Brian Downey: The Drake
Molly Dunsworth: Abby
Slick: Gregory Smith
Ivan: Nick Bateman
Shut the Fuck Up, Donny
It’s not the plot, which is simple and effective in way of other movies whose plots can be summed up by their titles. The film is concerned with a hobo (Hauer) who rides the rails to the end of the line and ends up in a desolate, grimy city where seedy filmmakers offer men like him $10 to fight other bums or chew broken glass, and where a town full of people simply look on as an over-the-top crime lord beheads his own brother using a manhole cover, a pickup truck, and a barbwire noose. This crimelord, known as The Drake (Brian Downey), commits his crimes as though he were the host of the Running Man, and uses his considerable cachet to ensure that his sons Slick (Gregory Smith) and Ivan (Nick Bateman) are eternally coked-up, sexed-up, and satisfied in their nightmare version of the Foot Clan’s arcade, where the most fun one is likely to have is not having your head smashed in between the fenders of two bumper cars.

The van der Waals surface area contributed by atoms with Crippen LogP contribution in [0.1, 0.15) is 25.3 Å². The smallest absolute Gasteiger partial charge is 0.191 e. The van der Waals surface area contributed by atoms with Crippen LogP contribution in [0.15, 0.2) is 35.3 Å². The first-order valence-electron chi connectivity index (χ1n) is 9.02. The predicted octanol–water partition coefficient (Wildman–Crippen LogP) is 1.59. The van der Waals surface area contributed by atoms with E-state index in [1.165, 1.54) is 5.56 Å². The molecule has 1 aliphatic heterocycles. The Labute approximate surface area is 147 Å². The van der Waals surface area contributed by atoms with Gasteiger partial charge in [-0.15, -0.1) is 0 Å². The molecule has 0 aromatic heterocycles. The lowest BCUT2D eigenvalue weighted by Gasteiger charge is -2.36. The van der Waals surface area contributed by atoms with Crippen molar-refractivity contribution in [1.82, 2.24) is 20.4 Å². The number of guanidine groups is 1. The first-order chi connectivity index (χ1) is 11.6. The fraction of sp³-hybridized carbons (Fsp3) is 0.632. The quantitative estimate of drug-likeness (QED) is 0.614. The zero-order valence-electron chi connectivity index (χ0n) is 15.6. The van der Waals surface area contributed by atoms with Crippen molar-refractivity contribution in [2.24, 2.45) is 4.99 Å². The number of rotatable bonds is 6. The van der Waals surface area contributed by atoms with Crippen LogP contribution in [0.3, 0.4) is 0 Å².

The hobo begins all this as an idle spectator. He’s horrified, of course, but all he wants is enough change to buy the lawnmower in the window of the city’s pawnshop so he can go into business for himself. Eventually, the hobo is witness to Slick’s decision to kill Abby (Molly Dunsworth), a prostitute, so he knocks Slick out with a sock full of coins and turns him in to the local police. Unsurprisingly, they’re corrupt, and the corruption of the city leads the hobo to doing some degenerating things for the bumfight promoter so he can get his lawnmower and get out of town. But when the pawnshop is held up, the hobo instead grabs a shotgun off the wall and begins delivering justice…one shell at a time.